Hate to tell you but this isn't a plus. I'd take someone who knows how to use their resources to find an answer over someone who can fiddle with the system until they figure out a way. I'd do that any day of the week and twice on sundayss.

I think I agree with this more than anything posted thusfar.


I remember all through high school I would use computer lab time to write little 3D computer games. Very often, the hardest things to write granted me almost no respect due to their obscure nature, but the relatively easy stuff that simply produced pretty graphics made my comrades nearly poop themselves because it looked pretty.

Queatrix
11-08-2005, 12:04 PM
As I said, I am only 14, so I know I have gobs more to learn, and that to a computer guru I might not be very advanced at all. But on the other hand, compared to the average, I am.

FuelCap
11-08-2005, 02:03 PM
HTML isn't a scripting language, its a mark-up language.


Guess it isn't so easy after all?




I only pointed it out because its a common mis-conception.

Oeps sorry...

Govtcheez
11-08-2005, 02:11 PM
Your friend sounds like a manager, and is therefore WAY smarter than you.

BobMcGee123
11-08-2005, 02:11 PM
As I said, I am only 14, so I know I have gobs more to learn

Understanding this is a very good attribute. Just that honest admission alone probably puts you ahead by quite a bit.

EDIT:


Your friend sounds like a manager, and is therefore WAY smarter than you.

I'm going to cut my pinky off and eat it now. Just because you said that. Subsequently, I hate you.

rockytriton
11-08-2005, 02:19 PM
I work with some people who are programmers (some c, some java, some cobol, etc) who don't know the slightest thing about the operating system they use. This one guy, for instance, he has been doing C for about 15 years, he still doesn't know he uses a multi-tasking operating system. When he checks his email, he closes the window he's looking at, then when he goes to visual studio, he closes his email client. Everything with him is one window at a time open and maximized.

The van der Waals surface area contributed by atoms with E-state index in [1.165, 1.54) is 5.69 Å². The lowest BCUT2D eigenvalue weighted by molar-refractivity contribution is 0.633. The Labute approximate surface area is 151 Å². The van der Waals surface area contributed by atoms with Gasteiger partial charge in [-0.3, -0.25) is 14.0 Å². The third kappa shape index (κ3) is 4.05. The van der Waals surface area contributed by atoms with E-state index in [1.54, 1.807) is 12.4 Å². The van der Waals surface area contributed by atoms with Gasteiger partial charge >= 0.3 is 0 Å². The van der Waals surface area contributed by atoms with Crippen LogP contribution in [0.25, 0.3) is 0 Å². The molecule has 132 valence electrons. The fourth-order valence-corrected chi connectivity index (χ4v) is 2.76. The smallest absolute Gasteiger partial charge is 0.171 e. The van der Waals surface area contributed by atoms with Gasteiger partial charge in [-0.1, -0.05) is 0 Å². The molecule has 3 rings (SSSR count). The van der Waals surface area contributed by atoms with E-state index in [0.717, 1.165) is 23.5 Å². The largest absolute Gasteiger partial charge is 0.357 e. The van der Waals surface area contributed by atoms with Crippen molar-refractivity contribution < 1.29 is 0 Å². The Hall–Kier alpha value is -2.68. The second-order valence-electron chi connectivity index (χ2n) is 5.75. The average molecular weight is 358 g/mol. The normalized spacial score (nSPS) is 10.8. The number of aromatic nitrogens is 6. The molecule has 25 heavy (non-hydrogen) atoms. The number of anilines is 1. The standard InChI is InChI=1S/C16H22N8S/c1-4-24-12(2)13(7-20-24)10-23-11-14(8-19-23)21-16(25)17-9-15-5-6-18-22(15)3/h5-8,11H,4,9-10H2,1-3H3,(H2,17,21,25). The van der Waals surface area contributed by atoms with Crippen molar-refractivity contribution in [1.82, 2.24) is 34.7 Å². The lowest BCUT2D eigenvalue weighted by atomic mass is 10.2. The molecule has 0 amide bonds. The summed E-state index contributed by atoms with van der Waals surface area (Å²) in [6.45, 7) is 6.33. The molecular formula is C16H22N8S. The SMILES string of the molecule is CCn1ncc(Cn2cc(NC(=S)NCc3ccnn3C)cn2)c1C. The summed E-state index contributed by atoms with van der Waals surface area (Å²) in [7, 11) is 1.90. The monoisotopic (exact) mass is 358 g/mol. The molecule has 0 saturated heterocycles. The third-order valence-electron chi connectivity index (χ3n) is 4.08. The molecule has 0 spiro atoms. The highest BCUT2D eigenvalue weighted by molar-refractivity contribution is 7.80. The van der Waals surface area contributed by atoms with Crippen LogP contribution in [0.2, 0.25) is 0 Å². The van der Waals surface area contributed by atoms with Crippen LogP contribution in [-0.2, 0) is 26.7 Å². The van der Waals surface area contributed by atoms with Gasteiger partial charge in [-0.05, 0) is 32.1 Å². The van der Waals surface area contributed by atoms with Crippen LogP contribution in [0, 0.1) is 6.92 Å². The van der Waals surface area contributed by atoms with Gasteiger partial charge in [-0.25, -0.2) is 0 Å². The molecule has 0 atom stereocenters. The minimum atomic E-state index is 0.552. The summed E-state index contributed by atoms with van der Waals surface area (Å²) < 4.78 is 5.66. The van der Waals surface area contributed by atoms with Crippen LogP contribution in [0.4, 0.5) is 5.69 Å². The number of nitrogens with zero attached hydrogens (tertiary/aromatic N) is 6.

BobMcGee123
11-08-2005, 02:25 PM
What? Because he only has one application running at a time, he doesn't know his operating system is capable of multi-tasking...I think you're making a bit of an extrapolation here.

rockytriton
11-08-2005, 02:28 PM
of course I am. The point is, just because he's a programmer, doesn't mean he knows how to use the computer efficiently. He has 2 gigs of RAM and 3 Ghz processor, yet he still opens and closes a new program instead of just opening another instance. We have several projects, if he needs to build two of them, he opens VS, builds it, closes VS, opens another instance of VS, opens the next project, builds it, etc.

jmd15
11-08-2005, 02:30 PM
Maybe that's just a bad habit from when he had to use a slow computer.

BobMcGee123
11-08-2005, 03:01 PM
Maybe you're just a vestige from when god used a slow computer


OWNED.

jmd15
11-08-2005, 04:03 PM
As moronic as your statement was, I can't help but pity you for thinking you "OWNED" me.

nickname_changed
11-08-2005, 04:33 PM
of course I am. The point is, just because he's a programmer, doesn't mean he knows how to use the computer efficiently. He has 2 gigs of RAM and 3 Ghz processor, yet he still opens and closes a new program instead of just opening another instance. We have several projects, if he needs to build two of them, he opens VS, builds it, closes VS, opens another instance of VS, opens the next project, builds it, etc.